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15-year-old Mahima is focused on a singular goal: passing her upcoming exams. The standard 10 student’s favourite subject is math, and while she’s yet to decide what she wants to do after school, she knows good grades will help her get there.

But her ability to excel at school was compromised when in-classroom learning was paused due to COVID-19. Along with the challenges of remote learning, Mahima lost access to a critical nutrition program provided at her school in Ahmedabad, Gujarat, India.

Weekly iron and folic acid supplementation (WIFAS) is a World Health Organization (WHO) recommended strategy to help prevent anaemia in adolescent girls aged 10 to 19 years and women 15 to 49 in regions where the prevalence of anaemia is 20% or higher. Anaemia leads to reduced resistance to infection and disease, decreased school performance, and reduced work productivity. For adolescents, particularly girls, who have unique and increased micronutrient requirements, micronutrient deficiencies can have devastating consequences. In Gujarat, according to the National Family Health Survey 2019-2020, the anaemia rate amongst girls aged 15 to 19 years is 69%, highlighting the urgent need for access to nutrition programs and services.

Three people stand in of a wall smiling at the camera in India.
Anganwadi workers were supported with training to reach adolescent girls with nutrition counselling and helped provide access to WIFAS during COVID-19 school closures. Khushboo (left) was instrumental in providing this service in her village.

In April 2020, Gujarat issued a directive for districts to distribute WIFAS through frontline workers in community healthcare settings. Shifting from a school-based service delivery model to community-based platforms was not a small undertaking. Nutrition International, already a close partner of the national and state governments, provided technical assistance to support this transition in Gujarat with funding from Comic Relief. This included diverting WIFAS supplies from schools to outreach workers, delivering WIFAS to adolescent girls in their homes or through their community health centres, developing behaviour change materials relevant to the times, and supporting district officials to strengthen the WIFAS program though remote monitoring.

In Bavla, the village where Mahima lives, this meant supporting the anganwadi worker. Anganwadis are localized health centres that provide multiple services at the village level targeted at women and children. The anganwadi worker is familiar with the innerworkings of the village and with how to provide access to health resources to those who might not otherwise seek them out.

Anganwadis were previously tapped in India as central points to engage out-of-school adolescent girls. Out of a dire need that stemmed from the pandemic, they would grow their scope of service to meet the needs of school-going girls too, whose access to nutrition services stopped when classrooms closed.

Every month, local anganwadis host a Village Health and Nutrition Day (VHDN). These days are critical touch points to provide a variety of nutrition-related services at the village level. Nutrition International supports VHNDs by working with the government and implementing partners to provide training, resources and micronutrient supplements for distribution. It was through this monthly event that Mahima came to better understand her own health and nutrition.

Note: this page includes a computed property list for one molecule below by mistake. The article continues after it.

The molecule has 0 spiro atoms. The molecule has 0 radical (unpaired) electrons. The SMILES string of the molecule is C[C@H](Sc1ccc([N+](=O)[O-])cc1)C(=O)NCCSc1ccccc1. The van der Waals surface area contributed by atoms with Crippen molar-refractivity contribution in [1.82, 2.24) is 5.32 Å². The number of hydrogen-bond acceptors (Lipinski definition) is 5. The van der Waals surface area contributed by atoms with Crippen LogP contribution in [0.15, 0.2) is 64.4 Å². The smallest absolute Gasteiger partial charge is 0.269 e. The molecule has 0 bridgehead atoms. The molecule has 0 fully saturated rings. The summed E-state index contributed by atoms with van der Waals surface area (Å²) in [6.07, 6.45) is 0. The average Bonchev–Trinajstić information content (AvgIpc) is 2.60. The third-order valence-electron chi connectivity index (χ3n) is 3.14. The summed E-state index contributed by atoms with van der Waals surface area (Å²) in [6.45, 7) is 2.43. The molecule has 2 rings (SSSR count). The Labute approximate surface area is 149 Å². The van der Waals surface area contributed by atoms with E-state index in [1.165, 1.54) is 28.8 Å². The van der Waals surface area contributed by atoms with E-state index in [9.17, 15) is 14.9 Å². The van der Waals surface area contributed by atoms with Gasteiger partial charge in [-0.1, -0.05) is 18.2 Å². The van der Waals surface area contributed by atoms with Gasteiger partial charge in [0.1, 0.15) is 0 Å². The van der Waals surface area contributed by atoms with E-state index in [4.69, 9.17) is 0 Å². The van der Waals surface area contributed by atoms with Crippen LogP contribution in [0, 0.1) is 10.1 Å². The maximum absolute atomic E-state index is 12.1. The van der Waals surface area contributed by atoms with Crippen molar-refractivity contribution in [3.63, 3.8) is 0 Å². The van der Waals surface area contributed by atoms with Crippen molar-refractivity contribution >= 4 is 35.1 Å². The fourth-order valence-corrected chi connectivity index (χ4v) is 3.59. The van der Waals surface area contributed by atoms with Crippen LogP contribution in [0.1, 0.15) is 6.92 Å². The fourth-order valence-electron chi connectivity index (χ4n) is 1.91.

Khushboo is the anganwadi worker in Bavla village. Working in close collaboration with the district coordinator who received training from Nutrition International, Khushboo reached out to Mahima and her friends and encouraged them to come to the anganwadi for the upcoming VHND session.

An adolescent girl stands infront of wall holding a package of weekly iron and folic acid supplementation to prevent anaemia. She is smiling to camera.
Mahima is now able to focus on her studies and continues to be supported by the anganwadi worker along with her peers.

On arrival, the girls were screened for anaemia. Mahima was afraid to check her haemoglobin (Hb) level, as she was doing this for the first time in her life. She learned her Hb level was 7mg, which falls under the category of “severe anaemia” according to the Ministry of Health and Family Welfare operational guidelines. Khushboo, along with the coordinator, educated Mahima about the significance of a low Hb, and the connection between anaemia and iron and folic acid (IFA) consumption. It was then that Mahima shared she had unknowingly been experiencing common symptoms of anaemia – dizzy spells, weakness, and a fainting episode – since she stopped consuming WIFAS in school.
Mahima received treatment at the anganwadi and was prescribed the recommended dose of IFA supplements, which included Kushboo explaining the possible side effects. In addition, Kushboo counselled Mahima on the importance of a diverse diet, and encouraged her to incorporate more pulses, fruits and leafy green vegetables into her meals.

Kushboo followed up on Mahima’s progress by visiting her at home. She spoke with both Mahima and her parents to discuss their diet in addition to checking that Mahima was continuing with her recommended IFA dose. After receiving the dietary counselling, Mahima started to consume dark green leafy vegetables such as spinach, fenugreek, drumstick leaves and various dals (pulses).

“Previously, I used to have a lot of difficulty doing anything, and one time I fainted,” Mahima shared. “ I now know the importance of taking IFA regularly.”

When schools reopened, Mahima continued to receive WIFAS through her community-based platform as transitioning back to in-school coverage will take time. The COVID-19 pandemic disrupted all faucets of life, but programs like this one were able to help bridge a critical gap so that adolescent girls, like Mahima, continued to receive the support they needed.